Lingering populations of senescent cells grow with age, and cause considerable harm via their inflammatory secretions. They are a tool to promote regeneration and resistance to cancer in the short term, but like many short term systems, they become damaging when left switched on for the long term. As I noted just yesterday, even looking at only the past year of studies of senolytic therapies to selectively destroy senescent cells, there is strong evidence in animal models for their ability to prevent or reverse a score of common age-related conditions, a broad range from Alzheimer's disease and other forms of neurodegeneration to fibrosis of the heart and kidney. This is just a starting point. Senolytics have yet to be tested in earnest for many more conditions that could plausibly be reversed by the targeted removal of senescent cells; there is only so much funding, and only so many scientists.
As the study of senescent cells in the context of aging expands, with the continued influx of new funding driven by a growing interest in this part of the field, we should expect to see ever more examples such as the one I'll note today. This is yet another age-related condition with poor treatment options in which animal models are shown for the first time to benefit from the application of senolytics.
In this case the condition is glaucoma, loss of vision caused by degeneration of retinal ganglion cells and the optic nerve. In most cases - but not all - this is caused by increased pressure in the eye, driven by hypertension and degeneration of fluid channels responsible for draining the eye. The precise nature of the relationship between risk factors such as pressure and mechanisms of neural degeneration in the eye has been far from clear, unfortunately. In this context, it is a ray of hope that the research here demonstrates cellular senescence as an important mediating mechanism, showing that removal of these cells prevents half of the retinal ganglion cell death that is produced in a model of raised pressure in the eye.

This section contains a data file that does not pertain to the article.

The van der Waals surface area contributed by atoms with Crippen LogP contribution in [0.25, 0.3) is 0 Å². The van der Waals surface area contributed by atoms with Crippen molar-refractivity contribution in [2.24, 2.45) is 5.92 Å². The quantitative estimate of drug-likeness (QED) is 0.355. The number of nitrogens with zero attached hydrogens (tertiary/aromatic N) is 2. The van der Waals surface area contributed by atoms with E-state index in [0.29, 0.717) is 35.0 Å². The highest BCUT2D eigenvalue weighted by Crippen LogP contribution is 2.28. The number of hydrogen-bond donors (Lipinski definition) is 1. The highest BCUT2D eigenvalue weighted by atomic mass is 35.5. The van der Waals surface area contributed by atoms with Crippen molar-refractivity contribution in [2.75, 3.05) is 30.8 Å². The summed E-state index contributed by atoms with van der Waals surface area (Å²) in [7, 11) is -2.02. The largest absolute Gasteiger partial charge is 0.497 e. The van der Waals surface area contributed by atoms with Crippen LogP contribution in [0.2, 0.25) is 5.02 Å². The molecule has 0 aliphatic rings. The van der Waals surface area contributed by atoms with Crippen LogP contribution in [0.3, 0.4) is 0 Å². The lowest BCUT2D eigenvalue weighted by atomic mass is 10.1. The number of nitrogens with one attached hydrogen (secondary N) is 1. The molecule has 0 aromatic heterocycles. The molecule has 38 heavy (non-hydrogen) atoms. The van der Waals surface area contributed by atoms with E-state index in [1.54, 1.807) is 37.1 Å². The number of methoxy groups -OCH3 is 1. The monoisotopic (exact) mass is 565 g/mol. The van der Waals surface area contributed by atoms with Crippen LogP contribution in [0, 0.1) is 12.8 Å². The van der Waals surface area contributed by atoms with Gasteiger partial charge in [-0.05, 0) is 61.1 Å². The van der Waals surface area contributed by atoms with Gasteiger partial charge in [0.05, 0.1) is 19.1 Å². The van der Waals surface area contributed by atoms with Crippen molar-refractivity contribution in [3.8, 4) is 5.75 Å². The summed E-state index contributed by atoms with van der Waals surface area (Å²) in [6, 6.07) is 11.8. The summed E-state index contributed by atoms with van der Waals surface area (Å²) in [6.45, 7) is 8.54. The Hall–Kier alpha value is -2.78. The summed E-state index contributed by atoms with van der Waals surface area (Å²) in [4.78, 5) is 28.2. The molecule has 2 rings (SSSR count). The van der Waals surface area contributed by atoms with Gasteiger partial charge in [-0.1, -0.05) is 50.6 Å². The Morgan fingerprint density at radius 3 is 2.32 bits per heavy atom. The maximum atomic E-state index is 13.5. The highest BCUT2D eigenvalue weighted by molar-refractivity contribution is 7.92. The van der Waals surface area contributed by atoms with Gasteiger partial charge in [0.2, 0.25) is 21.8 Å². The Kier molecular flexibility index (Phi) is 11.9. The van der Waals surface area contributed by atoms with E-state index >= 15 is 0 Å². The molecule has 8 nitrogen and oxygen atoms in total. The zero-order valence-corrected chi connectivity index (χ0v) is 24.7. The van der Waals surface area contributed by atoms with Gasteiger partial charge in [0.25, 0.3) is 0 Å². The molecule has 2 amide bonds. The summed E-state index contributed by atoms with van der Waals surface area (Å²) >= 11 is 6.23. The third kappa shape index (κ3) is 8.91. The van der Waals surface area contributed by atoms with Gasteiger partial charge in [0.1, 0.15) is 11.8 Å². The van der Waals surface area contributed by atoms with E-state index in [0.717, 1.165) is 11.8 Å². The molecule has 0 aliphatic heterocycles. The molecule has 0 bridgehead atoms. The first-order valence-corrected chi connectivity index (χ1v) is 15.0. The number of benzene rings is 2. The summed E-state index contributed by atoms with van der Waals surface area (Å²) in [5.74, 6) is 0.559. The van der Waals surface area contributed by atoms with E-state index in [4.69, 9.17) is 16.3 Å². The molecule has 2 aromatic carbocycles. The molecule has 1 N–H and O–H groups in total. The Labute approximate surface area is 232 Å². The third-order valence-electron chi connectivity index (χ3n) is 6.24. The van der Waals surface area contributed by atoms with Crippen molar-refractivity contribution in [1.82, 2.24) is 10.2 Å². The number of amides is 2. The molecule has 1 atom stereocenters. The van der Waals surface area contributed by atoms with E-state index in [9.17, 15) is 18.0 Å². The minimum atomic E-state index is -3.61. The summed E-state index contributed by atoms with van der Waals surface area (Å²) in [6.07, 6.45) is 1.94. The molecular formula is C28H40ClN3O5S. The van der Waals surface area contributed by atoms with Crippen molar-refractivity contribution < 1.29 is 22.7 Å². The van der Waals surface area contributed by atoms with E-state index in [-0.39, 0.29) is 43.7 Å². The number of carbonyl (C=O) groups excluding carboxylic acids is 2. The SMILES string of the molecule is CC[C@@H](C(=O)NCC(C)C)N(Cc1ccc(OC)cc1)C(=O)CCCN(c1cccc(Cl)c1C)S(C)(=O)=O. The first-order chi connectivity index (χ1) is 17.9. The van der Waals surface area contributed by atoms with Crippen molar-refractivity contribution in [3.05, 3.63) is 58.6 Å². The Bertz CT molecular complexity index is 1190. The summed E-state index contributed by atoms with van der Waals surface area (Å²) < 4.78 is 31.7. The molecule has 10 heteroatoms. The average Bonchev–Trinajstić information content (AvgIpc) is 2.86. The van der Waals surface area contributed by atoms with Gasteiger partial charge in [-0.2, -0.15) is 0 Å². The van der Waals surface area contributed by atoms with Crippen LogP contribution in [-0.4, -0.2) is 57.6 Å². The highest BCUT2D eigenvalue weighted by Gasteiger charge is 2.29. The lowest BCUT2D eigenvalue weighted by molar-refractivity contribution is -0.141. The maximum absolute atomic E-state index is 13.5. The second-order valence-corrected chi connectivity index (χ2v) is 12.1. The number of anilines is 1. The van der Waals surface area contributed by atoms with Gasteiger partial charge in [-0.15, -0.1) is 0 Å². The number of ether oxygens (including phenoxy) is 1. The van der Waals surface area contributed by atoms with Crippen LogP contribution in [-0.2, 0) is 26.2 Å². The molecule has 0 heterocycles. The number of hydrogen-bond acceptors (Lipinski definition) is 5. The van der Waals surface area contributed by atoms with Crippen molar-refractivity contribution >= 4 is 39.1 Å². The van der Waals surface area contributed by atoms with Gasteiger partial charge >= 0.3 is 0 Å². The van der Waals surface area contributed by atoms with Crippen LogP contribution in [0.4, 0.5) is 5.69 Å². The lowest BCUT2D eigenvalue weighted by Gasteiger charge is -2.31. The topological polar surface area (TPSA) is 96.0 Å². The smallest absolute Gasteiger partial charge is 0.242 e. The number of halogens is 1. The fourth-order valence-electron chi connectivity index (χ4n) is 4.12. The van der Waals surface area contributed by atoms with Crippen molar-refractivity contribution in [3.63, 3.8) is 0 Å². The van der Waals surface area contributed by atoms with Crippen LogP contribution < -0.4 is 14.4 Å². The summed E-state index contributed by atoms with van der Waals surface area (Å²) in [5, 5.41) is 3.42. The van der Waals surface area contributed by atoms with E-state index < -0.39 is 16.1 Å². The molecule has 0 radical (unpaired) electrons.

Glaucoma is comprised of progressive optic neuropathies characterized by degeneration of retinal ganglion cells (RGC) and resulting changes in the optic nerve. It is a complex disease where multiple genetic and environmental factors interact. Two of the leading risk factors, increased intraocular pressure (IOP) and age, are related to the extent and rate of RGC loss. Although lowering IOP is the only approved and effective treatment for slowing worsening of vision, many treated glaucoma patients continue to experience loss of vision and some eventually become blind. Several findings suggest that age-related physiological tissue changes contribute significantly to neurodegenerative defects that cause result in the loss of vision.
Mammalian aging is a complex process where distinct molecular processes contribute to age-related tissue dysfunction. It is notable that specific molecular processes underlying RGC damage in aging eyes are poorly understood. While no single defect defines aging, several lines of evidence suggest that activation of senescence is a vital contributor. In a mouse model of glaucoma/ischemic stress, we reported the effects of p16Ink4a on RGC death. Upon increased IOP, the expression of p16Ink4a was elevated, and this led to enhanced senescence in RGCs and their death. Such changes most likely cause further RGC death and directly cause loss of vision. Of particular note, a recent bioinformatic meta-analysis of a published set of genes associated with primary open-angle glaucoma (POAG) pointed at senescence and inflammation as key factors in RGC degeneration in glaucoma.
Glaucoma remains relatively asymptomatic until it is severe, and the number of affected individuals is much higher than the number diagnosed. Numerous clinical studies have shown that lowering IOP slows the disease progression. However, RGC and optic nerve damage are not halted despite lowered IOP, and deterioration of vision progresses in most treated patients. This suggests the possibility that an independent damaging agent or process persists even after the original insult (elevated IOP) has been ameliorated.
We hypothesized that early removal of senescent RGCs that secrete senescent associated secretory proteins (SASP) could protect remaining RGCs from senescence and death induced by IOP elevation. To test this hypothesis, we used an established transgenic p16-3MR mouse model in which the systemic administration of the small molecule ganciclovir (GCV) selectively kills p16INK4a-expressing cells. We show that the early removal of p16Ink4+ cells has a strong protective effect on RGC survival and visual function. We confirm the efficiency of the method by showing the reduced level of p16INK4a expression and lower number of senescent β-galactosidase-positive cells after GCV treatment. Finally, we show that treatment of p16-3MR mice with a known senolytic drug (dasatinib) has a similar protective effect on RGCs as compared to GCV treatment in p16-3MR mice.